[Show abstract][Hide abstract] ABSTRACT: Community determinants of antibiotics nonadherence, an important contributor of antibiotics resistance, remained unclear.
Our objective was to investigate whether deficient antibiotics knowledge could contribute to nonadherence in a community with high prevalence of antibiotics resistance.
We recruited 465 people by random sampling from 5 urban areas in Hong Kong. A structured questionnaire was used to assess antibiotics knowledge and adherence. Adherence was defined as completing the most recent course of antibiotics entirely according to physicians' instructions. An antibiotics knowledge score ranging from 0 to 3 (highest) was composed based on the number of correctly answered questions.
Of the 465 participants interviewed, 96.3% had heard of the term "antibiotics," and 80.6% recalled having previously received antibiotics prescription. Among the eligible 369 subjects, 32.9% showed nonadherence. Percentages of participants with antibiotics knowledge scores of 0, 1, 2, and 3 were 11%, 27%, 33%, and 29%, respectively. There was a higher prevalence of nonadherence among people with lower antibiotics knowledge score (P < .001). Furthermore, people with nonadherence had a significantly lower mean antibiotics knowledge score (1.3 ± 1.0 versus 2.0 ± 0.9, P < .001), with no interaction with education (P < .05). Adjusted for potential confounders, antibiotics knowledge scores of 2, 1, and 0 independently predicted increased risk of nonadherence by 1-fold (odds ratio [OR], 2.00; 95% confidence interval [CI]: 1.01-3.94; P = .047), 4-fold (OR, 4.77; 95% CI: 2.30-9.92; P < .001), and 17-fold (OR, 18.41; 95% CI: 6.92-48.97; P < .001) respectively, compared with the maximum score of 3.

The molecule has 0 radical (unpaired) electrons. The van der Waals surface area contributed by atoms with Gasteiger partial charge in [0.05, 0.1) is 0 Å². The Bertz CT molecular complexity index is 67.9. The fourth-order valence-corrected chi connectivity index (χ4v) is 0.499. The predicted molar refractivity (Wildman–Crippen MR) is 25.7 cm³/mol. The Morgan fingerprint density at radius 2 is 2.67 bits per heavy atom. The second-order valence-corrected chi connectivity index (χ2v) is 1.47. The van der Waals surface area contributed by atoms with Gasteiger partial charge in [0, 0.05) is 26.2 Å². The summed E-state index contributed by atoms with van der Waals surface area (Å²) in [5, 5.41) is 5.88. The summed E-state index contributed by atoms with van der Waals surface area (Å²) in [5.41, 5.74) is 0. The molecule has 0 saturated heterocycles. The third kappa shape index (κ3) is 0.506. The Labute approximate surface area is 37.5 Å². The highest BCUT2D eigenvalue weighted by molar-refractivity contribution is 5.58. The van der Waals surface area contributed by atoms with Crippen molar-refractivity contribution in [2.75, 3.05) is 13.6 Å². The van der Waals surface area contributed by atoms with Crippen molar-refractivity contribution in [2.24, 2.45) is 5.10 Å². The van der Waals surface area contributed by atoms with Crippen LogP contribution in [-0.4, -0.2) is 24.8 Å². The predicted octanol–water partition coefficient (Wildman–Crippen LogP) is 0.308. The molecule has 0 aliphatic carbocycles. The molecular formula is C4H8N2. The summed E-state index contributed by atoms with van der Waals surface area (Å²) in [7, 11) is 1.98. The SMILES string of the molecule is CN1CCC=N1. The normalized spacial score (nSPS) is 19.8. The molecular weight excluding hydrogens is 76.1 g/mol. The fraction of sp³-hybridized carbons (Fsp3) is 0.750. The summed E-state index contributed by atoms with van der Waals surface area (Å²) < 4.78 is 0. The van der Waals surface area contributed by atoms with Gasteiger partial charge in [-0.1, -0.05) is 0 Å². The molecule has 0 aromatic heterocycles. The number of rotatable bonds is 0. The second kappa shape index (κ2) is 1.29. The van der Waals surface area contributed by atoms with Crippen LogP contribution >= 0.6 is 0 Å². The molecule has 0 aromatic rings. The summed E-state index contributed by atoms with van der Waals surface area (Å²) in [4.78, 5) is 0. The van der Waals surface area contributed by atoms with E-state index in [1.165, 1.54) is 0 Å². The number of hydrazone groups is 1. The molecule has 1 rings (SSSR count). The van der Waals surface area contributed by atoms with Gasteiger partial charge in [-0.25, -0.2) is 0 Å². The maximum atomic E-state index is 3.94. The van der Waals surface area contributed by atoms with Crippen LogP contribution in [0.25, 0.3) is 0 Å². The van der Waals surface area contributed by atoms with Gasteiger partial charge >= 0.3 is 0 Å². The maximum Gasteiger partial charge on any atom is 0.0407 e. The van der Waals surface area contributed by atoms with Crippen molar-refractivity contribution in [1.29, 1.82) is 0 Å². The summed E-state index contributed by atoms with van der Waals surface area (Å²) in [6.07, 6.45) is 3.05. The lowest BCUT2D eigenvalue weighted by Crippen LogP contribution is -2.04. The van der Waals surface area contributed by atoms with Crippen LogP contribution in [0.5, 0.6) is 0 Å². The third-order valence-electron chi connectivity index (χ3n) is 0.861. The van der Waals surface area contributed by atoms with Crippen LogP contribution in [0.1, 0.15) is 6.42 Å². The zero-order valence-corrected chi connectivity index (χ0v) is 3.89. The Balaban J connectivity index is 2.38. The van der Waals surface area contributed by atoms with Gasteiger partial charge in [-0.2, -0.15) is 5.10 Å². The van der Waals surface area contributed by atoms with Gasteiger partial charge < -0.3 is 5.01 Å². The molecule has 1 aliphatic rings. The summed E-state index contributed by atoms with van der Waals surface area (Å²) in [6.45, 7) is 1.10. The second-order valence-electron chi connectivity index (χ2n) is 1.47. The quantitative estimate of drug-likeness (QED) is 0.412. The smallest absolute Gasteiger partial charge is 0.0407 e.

Lack of antibiotics knowledge is a critical determinant of nonadherence independent of education in the community.
Full-text · Article · Jul 2011 · American journal of infection control